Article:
• I did the Go See the Greybeards quest. Those steps were a killer and I seriously struggled with the Ice Wolf, until I decided to fuck with the system and crawl along a cliff, knowing full well that the Ice Wolf would get stuck somewhere. When I got further up and saw the dragon, I decided to just run. I ran into the Ice troll, whom I backed off from and the dragon then occupied – whilst those two fought it out I kept running till I got to the Greybeards.

    I’d be curious if anyone has just tried to do the main quest without doing any sidequests. I don’t think the main quest is possible to do by itself and that seems to be encouraging people to stay away from it. Not to mention the main storyline is usually weaker than most guild quests, plus up to this point there doesn’t seem to be much of a threat on Skyrim – some dragons dropping in once in a while doesn’t really feel like a big deal anymore.

    • *Spoilers*

      There is a part of the main quest where it forces you to resolve the civil war. You must then do the Join the Rebellion/Join the Empire quests that have been in your quest log since Helgen.

      • Did we play the same main quest?

        Because, I had a pow-wow with both sides and nothing was solved, bar a momentary truce.

        • Admittedly, this is where I got sidetracked, so I’ve not got that far yet. But I won’t let the Empire get away with a truce. They will fall to the blades of the rebellion!

  • I went around the Ice Troll and then killed it on the way down. Added a little paralysis poison to an arrow and when the bastard got close enough I took it down and then burnt the crap out of it.

  • I get a quest to go somewhere and do something but either whilst I’m there or before I arrive, something else happens and sends me somewhere else and then the same thing happens again. And again. I’ve been all over the place and I have about 50 quests. I have only completed about 10.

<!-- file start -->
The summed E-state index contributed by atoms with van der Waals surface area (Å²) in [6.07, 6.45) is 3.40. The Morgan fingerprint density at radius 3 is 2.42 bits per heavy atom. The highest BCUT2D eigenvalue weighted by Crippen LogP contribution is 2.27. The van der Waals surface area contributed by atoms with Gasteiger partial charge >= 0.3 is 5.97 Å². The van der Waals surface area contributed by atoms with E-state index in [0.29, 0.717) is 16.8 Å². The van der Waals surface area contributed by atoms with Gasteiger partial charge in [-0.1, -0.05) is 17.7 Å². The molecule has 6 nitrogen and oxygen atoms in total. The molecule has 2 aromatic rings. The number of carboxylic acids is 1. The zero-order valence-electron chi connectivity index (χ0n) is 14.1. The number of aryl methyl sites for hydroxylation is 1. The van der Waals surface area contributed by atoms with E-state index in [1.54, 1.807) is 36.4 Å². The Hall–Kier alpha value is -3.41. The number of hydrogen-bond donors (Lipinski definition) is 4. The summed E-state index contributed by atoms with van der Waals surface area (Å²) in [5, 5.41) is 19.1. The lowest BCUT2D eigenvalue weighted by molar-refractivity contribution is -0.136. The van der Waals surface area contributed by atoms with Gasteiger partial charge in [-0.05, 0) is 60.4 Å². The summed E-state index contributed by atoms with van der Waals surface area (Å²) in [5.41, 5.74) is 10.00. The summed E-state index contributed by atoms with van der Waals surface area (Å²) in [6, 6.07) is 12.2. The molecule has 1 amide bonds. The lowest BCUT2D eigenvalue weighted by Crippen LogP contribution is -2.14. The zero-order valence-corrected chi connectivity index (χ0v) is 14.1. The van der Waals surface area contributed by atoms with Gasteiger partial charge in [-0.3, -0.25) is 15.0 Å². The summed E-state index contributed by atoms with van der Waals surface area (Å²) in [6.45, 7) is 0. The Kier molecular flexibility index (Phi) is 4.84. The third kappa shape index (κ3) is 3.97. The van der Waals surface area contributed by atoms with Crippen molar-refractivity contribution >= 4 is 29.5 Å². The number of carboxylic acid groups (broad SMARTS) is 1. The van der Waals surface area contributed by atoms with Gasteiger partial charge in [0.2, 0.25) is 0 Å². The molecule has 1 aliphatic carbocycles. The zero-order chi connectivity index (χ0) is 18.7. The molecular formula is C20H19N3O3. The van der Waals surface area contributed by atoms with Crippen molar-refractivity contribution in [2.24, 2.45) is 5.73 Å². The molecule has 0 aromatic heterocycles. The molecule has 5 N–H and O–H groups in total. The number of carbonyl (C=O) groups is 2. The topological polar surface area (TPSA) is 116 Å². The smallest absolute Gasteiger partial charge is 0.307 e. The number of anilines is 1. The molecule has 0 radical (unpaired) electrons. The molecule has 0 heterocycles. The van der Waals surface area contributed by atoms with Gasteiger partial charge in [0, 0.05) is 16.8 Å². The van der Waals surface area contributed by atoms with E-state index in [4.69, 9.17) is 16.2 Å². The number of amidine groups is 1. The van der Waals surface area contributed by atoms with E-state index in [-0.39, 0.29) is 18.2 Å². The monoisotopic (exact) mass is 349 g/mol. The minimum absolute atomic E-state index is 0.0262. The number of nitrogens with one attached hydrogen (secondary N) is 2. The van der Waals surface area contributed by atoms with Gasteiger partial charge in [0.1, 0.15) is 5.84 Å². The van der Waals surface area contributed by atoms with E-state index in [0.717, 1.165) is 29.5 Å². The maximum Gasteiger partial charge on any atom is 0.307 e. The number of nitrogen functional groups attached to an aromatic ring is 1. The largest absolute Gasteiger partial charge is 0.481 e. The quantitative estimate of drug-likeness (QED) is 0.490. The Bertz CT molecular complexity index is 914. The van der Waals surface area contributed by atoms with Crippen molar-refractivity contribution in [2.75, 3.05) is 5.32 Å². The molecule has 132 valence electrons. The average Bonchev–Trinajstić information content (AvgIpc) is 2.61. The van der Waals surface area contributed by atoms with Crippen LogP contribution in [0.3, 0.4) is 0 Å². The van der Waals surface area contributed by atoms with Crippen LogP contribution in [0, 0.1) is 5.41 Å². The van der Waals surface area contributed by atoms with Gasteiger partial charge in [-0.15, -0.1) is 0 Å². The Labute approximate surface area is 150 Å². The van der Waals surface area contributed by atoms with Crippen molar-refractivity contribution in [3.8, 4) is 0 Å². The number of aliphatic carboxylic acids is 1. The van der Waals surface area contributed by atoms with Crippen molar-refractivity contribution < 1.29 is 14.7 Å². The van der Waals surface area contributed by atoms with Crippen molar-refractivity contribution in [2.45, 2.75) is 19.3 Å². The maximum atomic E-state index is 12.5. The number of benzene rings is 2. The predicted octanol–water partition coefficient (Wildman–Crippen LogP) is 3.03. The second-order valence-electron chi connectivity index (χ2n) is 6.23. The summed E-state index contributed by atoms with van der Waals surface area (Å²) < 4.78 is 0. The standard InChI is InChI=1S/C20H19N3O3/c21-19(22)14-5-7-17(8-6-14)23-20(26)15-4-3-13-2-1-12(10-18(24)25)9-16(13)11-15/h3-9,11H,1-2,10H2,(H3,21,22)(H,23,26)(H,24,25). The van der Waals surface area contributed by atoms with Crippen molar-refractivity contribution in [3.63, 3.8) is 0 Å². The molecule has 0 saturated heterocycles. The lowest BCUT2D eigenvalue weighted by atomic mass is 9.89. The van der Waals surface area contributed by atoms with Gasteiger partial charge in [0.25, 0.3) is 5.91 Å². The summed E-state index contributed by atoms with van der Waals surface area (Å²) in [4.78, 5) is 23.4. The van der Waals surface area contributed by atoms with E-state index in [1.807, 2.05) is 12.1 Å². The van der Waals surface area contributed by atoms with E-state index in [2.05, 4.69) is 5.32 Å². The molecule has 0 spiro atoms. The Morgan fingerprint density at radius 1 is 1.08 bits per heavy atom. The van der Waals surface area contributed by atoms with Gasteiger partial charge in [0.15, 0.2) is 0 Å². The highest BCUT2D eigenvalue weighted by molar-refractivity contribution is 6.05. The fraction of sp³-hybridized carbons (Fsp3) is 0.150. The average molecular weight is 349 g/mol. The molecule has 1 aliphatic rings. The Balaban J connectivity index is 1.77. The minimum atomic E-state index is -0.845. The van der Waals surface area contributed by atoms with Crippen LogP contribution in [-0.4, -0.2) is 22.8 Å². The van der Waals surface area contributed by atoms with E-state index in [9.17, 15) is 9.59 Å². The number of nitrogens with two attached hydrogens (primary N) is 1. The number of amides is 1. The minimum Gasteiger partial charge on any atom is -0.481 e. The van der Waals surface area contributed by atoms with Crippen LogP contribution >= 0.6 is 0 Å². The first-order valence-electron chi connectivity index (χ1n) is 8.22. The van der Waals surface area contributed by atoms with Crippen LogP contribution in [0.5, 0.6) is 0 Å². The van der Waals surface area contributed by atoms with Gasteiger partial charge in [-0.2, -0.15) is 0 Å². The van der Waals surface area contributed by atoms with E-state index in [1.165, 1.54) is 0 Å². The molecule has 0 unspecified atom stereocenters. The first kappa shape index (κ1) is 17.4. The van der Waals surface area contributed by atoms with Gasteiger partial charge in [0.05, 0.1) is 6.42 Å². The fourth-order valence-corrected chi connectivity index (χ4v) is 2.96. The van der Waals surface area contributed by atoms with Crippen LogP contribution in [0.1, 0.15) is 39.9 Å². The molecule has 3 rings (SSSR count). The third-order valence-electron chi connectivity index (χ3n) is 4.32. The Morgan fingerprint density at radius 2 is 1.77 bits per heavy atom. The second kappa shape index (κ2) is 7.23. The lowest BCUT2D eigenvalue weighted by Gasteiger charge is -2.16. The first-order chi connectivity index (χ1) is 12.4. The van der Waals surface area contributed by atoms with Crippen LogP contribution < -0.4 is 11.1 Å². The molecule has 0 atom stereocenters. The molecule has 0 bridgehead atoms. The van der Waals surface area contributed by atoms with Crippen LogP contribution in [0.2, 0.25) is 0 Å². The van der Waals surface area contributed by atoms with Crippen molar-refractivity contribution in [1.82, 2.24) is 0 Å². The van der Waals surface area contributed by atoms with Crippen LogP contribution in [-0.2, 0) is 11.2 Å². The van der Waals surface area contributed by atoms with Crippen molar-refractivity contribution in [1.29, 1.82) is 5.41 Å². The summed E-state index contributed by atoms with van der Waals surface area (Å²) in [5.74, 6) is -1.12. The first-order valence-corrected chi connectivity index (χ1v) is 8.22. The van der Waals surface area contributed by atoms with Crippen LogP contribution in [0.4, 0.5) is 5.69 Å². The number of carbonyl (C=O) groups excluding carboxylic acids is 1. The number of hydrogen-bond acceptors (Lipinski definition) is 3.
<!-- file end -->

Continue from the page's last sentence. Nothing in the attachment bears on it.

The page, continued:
• It’s the first of them where the world itself just has me as a complete place. Oblivion just felt disconnected to me, but this one, I’m lost in it, totally.

  • It’s the first of them where the world itself just has me as a complete place. Oblivion just felt disconnected to me, but this one, I’m lost in it, totally.

  • I am the same with skyrim, although maybe for a different reason. 45 hours and counting so far, and I still feel like an empty shell of a character. I am definitely more invested in the world, as naturally I enjoy exploring in games. In Fallout 3, you were an actual character. You started as a child, met your father and had a meaningful role, which I enjoyed. Skyrim I feel like adventured 101. So for me, the story has become second fiddle to the world.

  • Was I the only who bought a horse and rode up the Mountain instead of walking?

    My guide for an interesting adventure is to pick a area on the map that looks cool, walk/ride to that area, viste every town on the way there, collect any interesting side quests and do them until the interest warns out and move on. Stuck on areas, The Reach, located at the south west on the northern face of the river (the cliff area) is a neat area to explore, the south east around the lake is another cool area.